4. Let us now proceed to look at the meaning of ‘professional misconduct’ under section 22 of the Chartered Accountants Act, 1949, which reads as under: “For the purposes of this Act, the expression” professional misconduct” shall be deemed to include any act or omission specified in any of the Schedules, but nothing in this section shall be construed to limit or abridge in any way the power conferred or duty cast on the Council under sub- section (1) of section 21 to inquire into the conduct of any member of the Institute under any other circumstances.”
  5. The aforesaid clearly implies any act or omission relating to professional conduct (or misconduct) or other misconduct of a chartered accountant. Such matters can be dealt with by the Institute of Chartered Accountants of India (ICAI) presently and by NFRA once section 132 is notified or brought into effect. In an appellate or writ proceeding, such matters could lie before the Appellate Authority constituted under the Chartered Accountants Act, 1949 or with any High Court or Supreme Court.
  6. The result of the above discussion is that professional matters of conduct will be confined to proceedings against a chartered accountant under the Chartered Accountants Act, 1949, irrespective of their pendency at ICAI/NFRA or writ/appellate level. The criminal or civil proceedings will not fall within the meaning of phrase “professional matters of conduct”. The intent of legislature is clear and unambiguous or else it would not have used the phrase ‘professional matters of conduct’. The matters relating to professional conduct (or misconduct) can be dealt only by ICAI/NFRA and not by any other court. If the intent was to include all pending cases against a chartered accountant/partner of audit firm, it was open to the Parliament to use different phrase. The civil or criminal proceedings have different connotations and consequences and though they may emanate from the act of omission or commission as a chartered accountant, they cannot fall in the domain of phrase “professional matters of conduct”.  Under civil or criminal laws of the country, a person cannot be held guilty for ‘professional misconduct’, which power vests with ICAI presently and may also vest in NFRA after notification of section 132. As an extension, any competent authority or court would mean appellate authorities or appellate/writ court dealing with “professional misconduct” under the Chartered Accountants Act, 1949.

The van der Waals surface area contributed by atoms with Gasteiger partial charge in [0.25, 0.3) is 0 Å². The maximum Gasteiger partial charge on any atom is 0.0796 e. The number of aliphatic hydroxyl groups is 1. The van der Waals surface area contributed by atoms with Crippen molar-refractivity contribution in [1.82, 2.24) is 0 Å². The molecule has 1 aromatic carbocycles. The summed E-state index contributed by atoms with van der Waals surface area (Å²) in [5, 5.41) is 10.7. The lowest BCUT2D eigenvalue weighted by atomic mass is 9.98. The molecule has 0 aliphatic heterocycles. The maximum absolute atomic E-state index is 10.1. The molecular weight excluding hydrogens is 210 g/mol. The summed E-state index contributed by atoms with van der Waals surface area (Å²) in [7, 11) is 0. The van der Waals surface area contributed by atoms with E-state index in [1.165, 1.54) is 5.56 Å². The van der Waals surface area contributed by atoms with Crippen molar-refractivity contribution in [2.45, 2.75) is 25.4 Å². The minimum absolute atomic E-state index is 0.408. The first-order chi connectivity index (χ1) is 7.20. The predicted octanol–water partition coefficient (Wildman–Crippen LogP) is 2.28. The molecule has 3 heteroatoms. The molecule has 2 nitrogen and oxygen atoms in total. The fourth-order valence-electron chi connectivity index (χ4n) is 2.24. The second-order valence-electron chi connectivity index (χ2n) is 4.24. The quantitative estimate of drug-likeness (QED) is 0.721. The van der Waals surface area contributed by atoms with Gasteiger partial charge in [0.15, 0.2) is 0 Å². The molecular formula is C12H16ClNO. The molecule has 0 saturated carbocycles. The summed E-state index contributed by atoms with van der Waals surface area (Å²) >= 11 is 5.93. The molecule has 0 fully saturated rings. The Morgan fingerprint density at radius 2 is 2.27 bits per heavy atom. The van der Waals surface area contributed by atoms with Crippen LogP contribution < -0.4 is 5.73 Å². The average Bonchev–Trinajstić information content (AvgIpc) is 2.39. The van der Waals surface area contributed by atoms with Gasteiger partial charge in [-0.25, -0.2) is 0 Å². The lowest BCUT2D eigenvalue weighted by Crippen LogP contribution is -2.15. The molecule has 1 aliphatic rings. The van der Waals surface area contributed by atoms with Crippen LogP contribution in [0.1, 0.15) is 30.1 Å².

7. In the conspectus of the above discussion, only cases falling within the First Schedule or Second Schedule of the Chartered Accountants Act, 1949 need to be stated by the auditors, whether pending before ICAI/NFRA or at any appellate or writ stage. The pending proceedings before the civil court or criminal court, not being ‘professional matters of conduct’, need not be stated.

Disclaimer: This opinion is based exclusively based on my interpretation of law, which may differ to other person. Existence of any other factual or historical background  might require a conclusion different from the one expressed herein.